New Delhi — India and Pakistan agreed today to increase cooperation in agricultural research and to broaden cultural exchanges two small steps on the long road to easing the widespread mistrust and tensions that have characterized relations between the two neighbors since they gained independence nearly 38 years ago.

But the signings, after a two-year lapse in meetings of the India Pakistan joint commissioners, appeared to signal a positive turn in relations between the traditional enemies of South Asia. The joint commission was set up two years ago to promote trade and cultural links shattered by political disputes that erupted in war three times since the two countries achieved independence in 1947.

“There is a desire to move away from relations of conflict and tension to one of normalization, and possibly toward friendship and good neighborliness,” said Pakistan Foreign Minister Sahabzada Yaqub Khan in an_ interview Wednesday with The Washington Post.

“It is a difficult road beset with many obstacles,” he continued. “But because the will seems to exist on both sides, every chance should be given to defuse and relieve tension, eschew confrontation promote cooperation in as many fields as possible.”

Sounding the same tone, Indian Minister of State for External Affairs Khurshed Alam Khan said the agreements signed today “are important only as a means to an end — the establishment of cordiality, cooperation, mutual trust and understanding and of durable peace in our region.” While this new spirit of cooperation showed up clearly in relatively noncontroversial areas, the two sides failed to reach an agreement to end protectionism in their trade relations, or to ease India’s apprehensions over Pakistan’s military arms purchases or nuclear program. Yaqub Khan also attacked Indian complaints about his country’s arms purchases from the United States as “unreasonable, unrealistic and exaggerated.”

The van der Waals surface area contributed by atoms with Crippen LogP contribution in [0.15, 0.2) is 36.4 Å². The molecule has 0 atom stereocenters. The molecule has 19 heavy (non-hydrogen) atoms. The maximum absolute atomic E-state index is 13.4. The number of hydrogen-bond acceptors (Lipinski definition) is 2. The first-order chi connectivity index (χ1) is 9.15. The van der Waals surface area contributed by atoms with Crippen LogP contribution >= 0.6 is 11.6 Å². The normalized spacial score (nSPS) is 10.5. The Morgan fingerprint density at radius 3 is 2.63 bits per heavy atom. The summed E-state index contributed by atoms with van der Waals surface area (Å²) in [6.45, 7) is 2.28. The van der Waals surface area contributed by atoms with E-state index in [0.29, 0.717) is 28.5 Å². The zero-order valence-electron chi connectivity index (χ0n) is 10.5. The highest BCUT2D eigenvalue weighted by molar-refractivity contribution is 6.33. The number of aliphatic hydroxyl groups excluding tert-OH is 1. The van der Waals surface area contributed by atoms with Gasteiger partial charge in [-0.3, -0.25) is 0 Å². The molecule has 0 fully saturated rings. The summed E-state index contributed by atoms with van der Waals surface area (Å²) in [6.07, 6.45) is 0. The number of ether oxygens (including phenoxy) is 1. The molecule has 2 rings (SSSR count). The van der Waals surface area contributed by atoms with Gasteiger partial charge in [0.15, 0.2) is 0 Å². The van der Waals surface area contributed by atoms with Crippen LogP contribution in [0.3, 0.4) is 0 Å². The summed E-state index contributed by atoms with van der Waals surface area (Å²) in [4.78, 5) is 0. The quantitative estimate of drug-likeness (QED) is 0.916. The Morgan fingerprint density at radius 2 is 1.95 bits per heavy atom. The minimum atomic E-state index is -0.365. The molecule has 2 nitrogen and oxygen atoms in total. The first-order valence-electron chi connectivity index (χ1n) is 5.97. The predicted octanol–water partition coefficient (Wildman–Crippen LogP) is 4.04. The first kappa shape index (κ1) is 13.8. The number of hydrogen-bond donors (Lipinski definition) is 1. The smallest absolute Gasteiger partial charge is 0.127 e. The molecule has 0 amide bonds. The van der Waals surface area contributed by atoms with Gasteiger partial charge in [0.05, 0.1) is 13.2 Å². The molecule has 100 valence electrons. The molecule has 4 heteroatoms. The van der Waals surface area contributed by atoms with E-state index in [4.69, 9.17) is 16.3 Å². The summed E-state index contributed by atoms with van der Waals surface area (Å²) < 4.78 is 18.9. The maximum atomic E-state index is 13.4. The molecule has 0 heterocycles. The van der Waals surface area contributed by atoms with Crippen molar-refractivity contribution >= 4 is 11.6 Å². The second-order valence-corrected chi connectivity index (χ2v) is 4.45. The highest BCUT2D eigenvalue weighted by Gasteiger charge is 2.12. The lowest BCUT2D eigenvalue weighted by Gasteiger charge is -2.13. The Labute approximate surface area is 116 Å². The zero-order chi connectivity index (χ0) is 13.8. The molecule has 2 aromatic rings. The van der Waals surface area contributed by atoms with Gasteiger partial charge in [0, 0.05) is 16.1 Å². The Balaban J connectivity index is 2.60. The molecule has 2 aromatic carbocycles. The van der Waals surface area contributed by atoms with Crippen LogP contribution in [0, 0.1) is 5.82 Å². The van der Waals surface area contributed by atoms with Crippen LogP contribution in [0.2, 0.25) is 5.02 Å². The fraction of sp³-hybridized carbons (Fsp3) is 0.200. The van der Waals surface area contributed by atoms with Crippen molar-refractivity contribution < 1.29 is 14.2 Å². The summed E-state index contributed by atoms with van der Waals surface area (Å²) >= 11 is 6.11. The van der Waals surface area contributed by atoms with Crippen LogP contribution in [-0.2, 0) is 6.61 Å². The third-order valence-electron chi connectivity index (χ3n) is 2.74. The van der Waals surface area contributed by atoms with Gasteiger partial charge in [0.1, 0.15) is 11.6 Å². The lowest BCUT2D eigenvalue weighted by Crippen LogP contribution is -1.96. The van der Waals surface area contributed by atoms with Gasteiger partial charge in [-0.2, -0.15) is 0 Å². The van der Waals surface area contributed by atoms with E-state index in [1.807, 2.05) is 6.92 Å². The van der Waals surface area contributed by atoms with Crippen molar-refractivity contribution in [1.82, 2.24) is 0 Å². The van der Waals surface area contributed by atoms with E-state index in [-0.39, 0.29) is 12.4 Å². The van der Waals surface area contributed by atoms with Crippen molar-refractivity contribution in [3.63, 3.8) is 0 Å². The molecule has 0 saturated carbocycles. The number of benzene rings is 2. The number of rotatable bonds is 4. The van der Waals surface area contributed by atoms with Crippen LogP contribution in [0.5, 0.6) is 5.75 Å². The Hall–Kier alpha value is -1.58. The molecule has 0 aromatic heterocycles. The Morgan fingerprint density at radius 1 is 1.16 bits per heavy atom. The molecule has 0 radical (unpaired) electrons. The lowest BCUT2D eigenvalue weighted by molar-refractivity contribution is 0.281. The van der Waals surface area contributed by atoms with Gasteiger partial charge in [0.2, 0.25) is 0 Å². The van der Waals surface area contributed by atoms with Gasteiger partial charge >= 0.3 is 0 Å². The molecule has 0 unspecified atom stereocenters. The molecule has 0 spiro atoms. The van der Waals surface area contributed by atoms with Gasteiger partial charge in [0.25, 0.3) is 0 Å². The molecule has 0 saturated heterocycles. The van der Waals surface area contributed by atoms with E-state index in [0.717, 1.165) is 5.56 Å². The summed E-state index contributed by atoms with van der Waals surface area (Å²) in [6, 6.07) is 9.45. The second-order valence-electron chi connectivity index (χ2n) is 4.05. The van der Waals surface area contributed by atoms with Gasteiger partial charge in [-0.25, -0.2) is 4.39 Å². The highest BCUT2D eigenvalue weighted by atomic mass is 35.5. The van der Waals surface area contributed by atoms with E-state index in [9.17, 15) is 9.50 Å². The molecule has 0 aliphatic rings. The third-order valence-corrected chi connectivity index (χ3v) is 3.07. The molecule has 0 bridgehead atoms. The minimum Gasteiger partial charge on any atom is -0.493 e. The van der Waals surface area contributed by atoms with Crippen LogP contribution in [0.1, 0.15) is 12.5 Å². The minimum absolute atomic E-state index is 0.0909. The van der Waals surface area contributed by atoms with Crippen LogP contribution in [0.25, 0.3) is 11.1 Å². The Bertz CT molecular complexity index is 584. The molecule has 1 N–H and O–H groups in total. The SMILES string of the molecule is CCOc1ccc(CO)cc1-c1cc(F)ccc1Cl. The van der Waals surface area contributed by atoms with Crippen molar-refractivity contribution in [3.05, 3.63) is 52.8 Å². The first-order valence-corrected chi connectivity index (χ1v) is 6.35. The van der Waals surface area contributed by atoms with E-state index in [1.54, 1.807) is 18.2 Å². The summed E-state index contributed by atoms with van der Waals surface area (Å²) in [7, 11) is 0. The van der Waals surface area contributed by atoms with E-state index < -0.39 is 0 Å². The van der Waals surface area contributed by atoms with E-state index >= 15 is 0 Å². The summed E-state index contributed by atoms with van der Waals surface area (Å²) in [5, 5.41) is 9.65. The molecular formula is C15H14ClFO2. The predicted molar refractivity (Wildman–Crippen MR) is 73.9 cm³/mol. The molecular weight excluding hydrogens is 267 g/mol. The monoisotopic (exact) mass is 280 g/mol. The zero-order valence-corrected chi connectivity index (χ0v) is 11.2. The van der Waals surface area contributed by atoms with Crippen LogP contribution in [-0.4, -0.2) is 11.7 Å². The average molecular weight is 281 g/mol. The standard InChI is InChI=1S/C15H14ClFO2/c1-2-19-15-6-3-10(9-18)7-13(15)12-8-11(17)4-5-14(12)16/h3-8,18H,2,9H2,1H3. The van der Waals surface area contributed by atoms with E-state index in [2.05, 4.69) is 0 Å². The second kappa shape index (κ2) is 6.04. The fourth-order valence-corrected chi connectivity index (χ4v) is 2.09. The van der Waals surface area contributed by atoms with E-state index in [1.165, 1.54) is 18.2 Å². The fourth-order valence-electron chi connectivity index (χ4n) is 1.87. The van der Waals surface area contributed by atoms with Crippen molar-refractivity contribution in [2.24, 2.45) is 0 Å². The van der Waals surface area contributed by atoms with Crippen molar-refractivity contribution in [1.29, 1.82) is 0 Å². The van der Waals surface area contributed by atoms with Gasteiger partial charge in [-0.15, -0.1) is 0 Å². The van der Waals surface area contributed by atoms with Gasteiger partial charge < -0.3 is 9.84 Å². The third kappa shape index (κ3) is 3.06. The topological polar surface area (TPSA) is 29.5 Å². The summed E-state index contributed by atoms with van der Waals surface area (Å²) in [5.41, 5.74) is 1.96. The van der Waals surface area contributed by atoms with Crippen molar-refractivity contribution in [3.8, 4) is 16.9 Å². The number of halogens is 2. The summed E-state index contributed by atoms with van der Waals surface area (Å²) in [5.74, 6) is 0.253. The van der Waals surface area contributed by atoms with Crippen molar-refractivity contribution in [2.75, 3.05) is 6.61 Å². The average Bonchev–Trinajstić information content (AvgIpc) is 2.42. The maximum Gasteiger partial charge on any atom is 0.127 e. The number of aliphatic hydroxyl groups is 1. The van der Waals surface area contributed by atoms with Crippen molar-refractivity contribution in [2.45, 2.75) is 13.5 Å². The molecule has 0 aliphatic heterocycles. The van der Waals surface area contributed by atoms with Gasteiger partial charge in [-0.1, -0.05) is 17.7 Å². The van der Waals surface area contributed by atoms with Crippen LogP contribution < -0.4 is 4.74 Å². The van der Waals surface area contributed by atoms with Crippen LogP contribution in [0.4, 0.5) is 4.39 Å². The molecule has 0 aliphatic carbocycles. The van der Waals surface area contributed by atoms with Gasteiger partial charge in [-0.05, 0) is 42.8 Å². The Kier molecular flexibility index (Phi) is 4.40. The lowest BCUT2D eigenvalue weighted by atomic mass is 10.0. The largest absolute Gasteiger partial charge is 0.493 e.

He accused India of buying $17 billion in arms from Soviet and western suppliers over the past four years while raising loud complaints over Pakistan’s purchases from the United States, which were about one tenth as large, he said.

While making anti-Indian points in an interview, Yaqub Khan insisted that Indo-Pakistani relations in other, less confrontational areas are improving. “The atmosphere that has been created has been very positive,” he said.

This appears to be part of a deliberate effort by Prime Minister Gandhi to improve India’s relations with its smaller, less powerful neighbors.

Although the effort to improve ties with Pakistan seems to be moving more slowly than with other countries on the subcontinent, Yaqub Khan said it would be “simplistic to put Indo-Pakistan relations on the same plane with any other of India’s neighbors.

“It is unrealistic to expect that past memories as well as a series of current complications can be whisked away in one stroke.”

Article extracted from this publication >>  July 12, 1985